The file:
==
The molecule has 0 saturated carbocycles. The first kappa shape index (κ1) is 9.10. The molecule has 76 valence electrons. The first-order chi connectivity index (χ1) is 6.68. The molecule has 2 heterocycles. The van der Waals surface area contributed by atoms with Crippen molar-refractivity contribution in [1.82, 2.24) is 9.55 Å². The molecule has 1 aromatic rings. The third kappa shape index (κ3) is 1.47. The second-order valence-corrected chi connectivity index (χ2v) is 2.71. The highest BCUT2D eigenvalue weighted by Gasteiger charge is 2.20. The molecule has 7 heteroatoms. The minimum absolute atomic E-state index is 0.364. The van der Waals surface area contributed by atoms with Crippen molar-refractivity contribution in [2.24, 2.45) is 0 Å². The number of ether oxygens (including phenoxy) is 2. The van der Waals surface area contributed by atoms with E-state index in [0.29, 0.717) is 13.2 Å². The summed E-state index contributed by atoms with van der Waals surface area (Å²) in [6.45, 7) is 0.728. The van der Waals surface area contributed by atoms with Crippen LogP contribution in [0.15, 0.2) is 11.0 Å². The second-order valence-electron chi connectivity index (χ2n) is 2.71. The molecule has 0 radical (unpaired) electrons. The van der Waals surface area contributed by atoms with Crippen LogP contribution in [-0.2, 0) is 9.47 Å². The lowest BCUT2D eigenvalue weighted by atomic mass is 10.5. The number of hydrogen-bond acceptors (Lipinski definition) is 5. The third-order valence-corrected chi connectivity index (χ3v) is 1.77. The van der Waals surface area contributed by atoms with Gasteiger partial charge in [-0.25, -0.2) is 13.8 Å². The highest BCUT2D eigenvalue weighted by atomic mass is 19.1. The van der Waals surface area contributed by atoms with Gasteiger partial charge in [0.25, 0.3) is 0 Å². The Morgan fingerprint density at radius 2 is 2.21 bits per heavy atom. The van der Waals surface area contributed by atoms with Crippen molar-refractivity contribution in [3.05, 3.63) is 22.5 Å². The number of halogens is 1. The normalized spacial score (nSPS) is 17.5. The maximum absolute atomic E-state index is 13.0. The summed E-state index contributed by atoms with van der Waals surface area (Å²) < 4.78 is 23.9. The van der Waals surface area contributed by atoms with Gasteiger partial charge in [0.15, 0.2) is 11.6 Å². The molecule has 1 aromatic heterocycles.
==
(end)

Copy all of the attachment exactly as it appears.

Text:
The molecule has 0 saturated carbocycles. The first kappa shape index (κ1) is 9.10. The molecule has 76 valence electrons. The first-order chi connectivity index (χ1) is 6.68. The molecule has 2 heterocycles. The van der Waals surface area contributed by atoms with Crippen molar-refractivity contribution in [1.82, 2.24) is 9.55 Å². The molecule has 1 aromatic rings. The third kappa shape index (κ3) is 1.47. The second-order valence-corrected chi connectivity index (χ2v) is 2.71. The highest BCUT2D eigenvalue weighted by Gasteiger charge is 2.20. The molecule has 7 heteroatoms. The minimum absolute atomic E-state index is 0.364. The van der Waals surface area contributed by atoms with Crippen molar-refractivity contribution in [2.24, 2.45) is 0 Å². The number of ether oxygens (including phenoxy) is 2. The van der Waals surface area contributed by atoms with E-state index in [0.29, 0.717) is 13.2 Å². The summed E-state index contributed by atoms with van der Waals surface area (Å²) in [6.45, 7) is 0.728. The van der Waals surface area contributed by atoms with Crippen LogP contribution in [0.15, 0.2) is 11.0 Å². The second-order valence-electron chi connectivity index (χ2n) is 2.71. The molecule has 0 radical (unpaired) electrons. The van der Waals surface area contributed by atoms with Crippen LogP contribution in [-0.2, 0) is 9.47 Å². The lowest BCUT2D eigenvalue weighted by atomic mass is 10.5. The number of hydrogen-bond acceptors (Lipinski definition) is 5. The third-order valence-corrected chi connectivity index (χ3v) is 1.77. The van der Waals surface area contributed by atoms with Gasteiger partial charge in [-0.25, -0.2) is 13.8 Å². The highest BCUT2D eigenvalue weighted by atomic mass is 19.1. The van der Waals surface area contributed by atoms with Gasteiger partial charge in [0.25, 0.3) is 0 Å². The Morgan fingerprint density at radius 2 is 2.21 bits per heavy atom. The van der Waals surface area contributed by atoms with Crippen molar-refractivity contribution in [3.05, 3.63) is 22.5 Å². The number of halogens is 1. The normalized spacial score (nSPS) is 17.5. The maximum absolute atomic E-state index is 13.0. The summed E-state index contributed by atoms with van der Waals surface area (Å²) < 4.78 is 23.9. The van der Waals surface area contributed by atoms with Gasteiger partial charge in [0.15, 0.2) is 11.6 Å². The molecule has 1 aromatic heterocycles.